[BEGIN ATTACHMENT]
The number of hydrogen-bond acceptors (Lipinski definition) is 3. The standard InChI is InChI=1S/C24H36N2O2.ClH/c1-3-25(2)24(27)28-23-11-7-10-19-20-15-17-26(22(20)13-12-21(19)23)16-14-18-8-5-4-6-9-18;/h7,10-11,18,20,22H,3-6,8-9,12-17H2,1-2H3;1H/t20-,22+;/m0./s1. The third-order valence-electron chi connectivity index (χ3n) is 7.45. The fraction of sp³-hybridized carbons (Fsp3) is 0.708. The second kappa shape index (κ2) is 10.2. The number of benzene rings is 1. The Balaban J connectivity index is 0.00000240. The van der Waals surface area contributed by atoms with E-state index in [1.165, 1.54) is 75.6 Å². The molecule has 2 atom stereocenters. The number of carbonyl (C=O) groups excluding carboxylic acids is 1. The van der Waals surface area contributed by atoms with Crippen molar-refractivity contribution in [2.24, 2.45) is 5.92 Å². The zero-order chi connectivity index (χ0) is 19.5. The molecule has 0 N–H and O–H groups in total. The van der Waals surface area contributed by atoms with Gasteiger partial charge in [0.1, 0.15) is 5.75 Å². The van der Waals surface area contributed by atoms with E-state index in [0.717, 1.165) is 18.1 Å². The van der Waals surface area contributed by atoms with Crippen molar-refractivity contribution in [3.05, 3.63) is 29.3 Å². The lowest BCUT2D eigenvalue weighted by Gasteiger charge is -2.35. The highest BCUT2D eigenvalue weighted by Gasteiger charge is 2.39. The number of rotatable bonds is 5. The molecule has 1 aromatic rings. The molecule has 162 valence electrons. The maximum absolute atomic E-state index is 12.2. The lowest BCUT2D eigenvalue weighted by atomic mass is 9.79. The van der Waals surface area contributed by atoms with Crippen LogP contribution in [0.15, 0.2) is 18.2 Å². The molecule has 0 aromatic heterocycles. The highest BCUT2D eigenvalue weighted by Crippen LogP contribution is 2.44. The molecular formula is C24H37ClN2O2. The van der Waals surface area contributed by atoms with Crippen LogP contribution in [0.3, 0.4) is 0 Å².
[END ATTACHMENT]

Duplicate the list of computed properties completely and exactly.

The number of hydrogen-bond acceptors (Lipinski definition) is 3. The standard InChI is InChI=1S/C24H36N2O2.ClH/c1-3-25(2)24(27)28-23-11-7-10-19-20-15-17-26(22(20)13-12-21(19)23)16-14-18-8-5-4-6-9-18;/h7,10-11,18,20,22H,3-6,8-9,12-17H2,1-2H3;1H/t20-,22+;/m0./s1. The third-order valence-electron chi connectivity index (χ3n) is 7.45. The fraction of sp³-hybridized carbons (Fsp3) is 0.708. The second kappa shape index (κ2) is 10.2. The number of benzene rings is 1. The Balaban J connectivity index is 0.00000240. The van der Waals surface area contributed by atoms with E-state index in [1.165, 1.54) is 75.6 Å². The molecule has 2 atom stereocenters. The number of carbonyl (C=O) groups excluding carboxylic acids is 1. The van der Waals surface area contributed by atoms with Crippen molar-refractivity contribution in [2.24, 2.45) is 5.92 Å². The zero-order chi connectivity index (χ0) is 19.5. The molecule has 0 N–H and O–H groups in total. The van der Waals surface area contributed by atoms with Gasteiger partial charge in [0.1, 0.15) is 5.75 Å². The van der Waals surface area contributed by atoms with E-state index in [0.717, 1.165) is 18.1 Å². The van der Waals surface area contributed by atoms with Crippen molar-refractivity contribution in [3.05, 3.63) is 29.3 Å². The lowest BCUT2D eigenvalue weighted by Gasteiger charge is -2.35. The highest BCUT2D eigenvalue weighted by Gasteiger charge is 2.39. The number of rotatable bonds is 5. The molecule has 1 aromatic rings. The molecule has 162 valence electrons. The maximum absolute atomic E-state index is 12.2. The lowest BCUT2D eigenvalue weighted by atomic mass is 9.79. The van der Waals surface area contributed by atoms with Crippen LogP contribution in [0.15, 0.2) is 18.2 Å². The molecule has 0 aromatic heterocycles. The highest BCUT2D eigenvalue weighted by Crippen LogP contribution is 2.44. The molecular formula is C24H37ClN2O2. The van der Waals surface area contributed by atoms with Crippen LogP contribution in [0.3, 0.4) is 0 Å².